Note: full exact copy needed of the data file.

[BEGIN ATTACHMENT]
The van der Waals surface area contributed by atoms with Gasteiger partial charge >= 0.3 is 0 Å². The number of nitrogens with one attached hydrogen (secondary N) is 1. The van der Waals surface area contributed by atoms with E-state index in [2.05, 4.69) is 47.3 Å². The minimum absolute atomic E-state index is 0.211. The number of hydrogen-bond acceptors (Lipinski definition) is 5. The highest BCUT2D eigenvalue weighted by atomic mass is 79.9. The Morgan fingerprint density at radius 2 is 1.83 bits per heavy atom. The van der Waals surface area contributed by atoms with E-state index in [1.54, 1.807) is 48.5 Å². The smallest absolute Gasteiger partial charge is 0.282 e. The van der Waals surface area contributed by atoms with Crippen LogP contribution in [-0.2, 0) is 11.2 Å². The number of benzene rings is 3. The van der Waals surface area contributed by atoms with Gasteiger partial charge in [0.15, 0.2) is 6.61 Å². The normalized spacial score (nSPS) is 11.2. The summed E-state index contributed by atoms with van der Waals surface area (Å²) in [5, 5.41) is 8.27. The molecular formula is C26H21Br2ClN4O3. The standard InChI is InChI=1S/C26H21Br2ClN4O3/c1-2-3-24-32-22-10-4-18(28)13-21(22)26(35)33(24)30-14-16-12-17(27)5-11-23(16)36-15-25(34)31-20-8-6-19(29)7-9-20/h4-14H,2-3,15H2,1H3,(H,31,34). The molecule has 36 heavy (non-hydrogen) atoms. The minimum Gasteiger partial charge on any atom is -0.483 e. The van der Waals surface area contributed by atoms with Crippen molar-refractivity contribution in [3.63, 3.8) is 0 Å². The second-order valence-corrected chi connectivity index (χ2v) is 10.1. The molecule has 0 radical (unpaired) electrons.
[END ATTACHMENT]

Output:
The van der Waals surface area contributed by atoms with Gasteiger partial charge >= 0.3 is 0 Å². The number of nitrogens with one attached hydrogen (secondary N) is 1. The van der Waals surface area contributed by atoms with E-state index in [2.05, 4.69) is 47.3 Å². The minimum absolute atomic E-state index is 0.211. The number of hydrogen-bond acceptors (Lipinski definition) is 5. The highest BCUT2D eigenvalue weighted by atomic mass is 79.9. The Morgan fingerprint density at radius 2 is 1.83 bits per heavy atom. The van der Waals surface area contributed by atoms with E-state index in [1.54, 1.807) is 48.5 Å². The smallest absolute Gasteiger partial charge is 0.282 e. The van der Waals surface area contributed by atoms with Crippen LogP contribution in [-0.2, 0) is 11.2 Å². The number of benzene rings is 3. The van der Waals surface area contributed by atoms with Gasteiger partial charge in [0.15, 0.2) is 6.61 Å². The normalized spacial score (nSPS) is 11.2. The summed E-state index contributed by atoms with van der Waals surface area (Å²) in [5, 5.41) is 8.27. The molecular formula is C26H21Br2ClN4O3. The standard InChI is InChI=1S/C26H21Br2ClN4O3/c1-2-3-24-32-22-10-4-18(28)13-21(22)26(35)33(24)30-14-16-12-17(27)5-11-23(16)36-15-25(34)31-20-8-6-19(29)7-9-20/h4-14H,2-3,15H2,1H3,(H,31,34). The molecule has 36 heavy (non-hydrogen) atoms. The minimum Gasteiger partial charge on any atom is -0.483 e. The van der Waals surface area contributed by atoms with Crippen molar-refractivity contribution in [3.63, 3.8) is 0 Å². The second-order valence-corrected chi connectivity index (χ2v) is 10.1. The molecule has 0 radical (unpaired) electrons.